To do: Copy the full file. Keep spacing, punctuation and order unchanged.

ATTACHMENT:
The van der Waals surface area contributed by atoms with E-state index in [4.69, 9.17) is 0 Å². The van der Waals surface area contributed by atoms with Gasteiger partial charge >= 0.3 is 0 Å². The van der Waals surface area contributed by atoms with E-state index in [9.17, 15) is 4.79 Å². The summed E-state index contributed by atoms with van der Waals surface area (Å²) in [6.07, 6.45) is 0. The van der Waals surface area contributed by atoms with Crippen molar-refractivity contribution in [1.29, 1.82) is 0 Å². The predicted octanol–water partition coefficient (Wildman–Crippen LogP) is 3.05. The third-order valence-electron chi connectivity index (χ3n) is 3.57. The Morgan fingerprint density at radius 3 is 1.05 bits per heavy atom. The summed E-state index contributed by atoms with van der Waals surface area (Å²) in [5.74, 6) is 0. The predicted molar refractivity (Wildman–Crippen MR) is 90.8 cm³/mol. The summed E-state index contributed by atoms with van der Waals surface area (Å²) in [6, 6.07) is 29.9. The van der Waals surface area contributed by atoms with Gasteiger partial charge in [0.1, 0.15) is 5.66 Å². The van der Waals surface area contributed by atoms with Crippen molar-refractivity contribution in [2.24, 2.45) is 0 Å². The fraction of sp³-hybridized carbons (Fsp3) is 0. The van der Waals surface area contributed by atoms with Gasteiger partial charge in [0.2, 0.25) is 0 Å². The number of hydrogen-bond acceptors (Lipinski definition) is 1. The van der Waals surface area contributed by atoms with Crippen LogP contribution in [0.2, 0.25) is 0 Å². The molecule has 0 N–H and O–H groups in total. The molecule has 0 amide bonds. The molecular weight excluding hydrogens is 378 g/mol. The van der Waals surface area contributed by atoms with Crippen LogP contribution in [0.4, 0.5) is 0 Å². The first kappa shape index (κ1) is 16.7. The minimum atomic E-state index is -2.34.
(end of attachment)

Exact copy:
The van der Waals surface area contributed by atoms with E-state index in [4.69, 9.17) is 0 Å². The van der Waals surface area contributed by atoms with Gasteiger partial charge >= 0.3 is 0 Å². The van der Waals surface area contributed by atoms with E-state index in [9.17, 15) is 4.79 Å². The summed E-state index contributed by atoms with van der Waals surface area (Å²) in [6.07, 6.45) is 0. The van der Waals surface area contributed by atoms with Crippen molar-refractivity contribution in [1.29, 1.82) is 0 Å². The predicted octanol–water partition coefficient (Wildman–Crippen LogP) is 3.05. The third-order valence-electron chi connectivity index (χ3n) is 3.57. The Morgan fingerprint density at radius 3 is 1.05 bits per heavy atom. The summed E-state index contributed by atoms with van der Waals surface area (Å²) in [5.74, 6) is 0. The predicted molar refractivity (Wildman–Crippen MR) is 90.8 cm³/mol. The summed E-state index contributed by atoms with van der Waals surface area (Å²) in [6, 6.07) is 29.9. The van der Waals surface area contributed by atoms with Gasteiger partial charge in [0.1, 0.15) is 5.66 Å². The van der Waals surface area contributed by atoms with Crippen molar-refractivity contribution in [2.24, 2.45) is 0 Å². The fraction of sp³-hybridized carbons (Fsp3) is 0. The van der Waals surface area contributed by atoms with Gasteiger partial charge in [0.2, 0.25) is 0 Å². The number of hydrogen-bond acceptors (Lipinski definition) is 1. The van der Waals surface area contributed by atoms with Crippen LogP contribution in [0.2, 0.25) is 0 Å². The molecule has 0 N–H and O–H groups in total. The molecule has 0 amide bonds. The molecular weight excluding hydrogens is 378 g/mol. The van der Waals surface area contributed by atoms with Crippen LogP contribution in [0.4, 0.5) is 0 Å². The first kappa shape index (κ1) is 16.7. The minimum atomic E-state index is -2.34.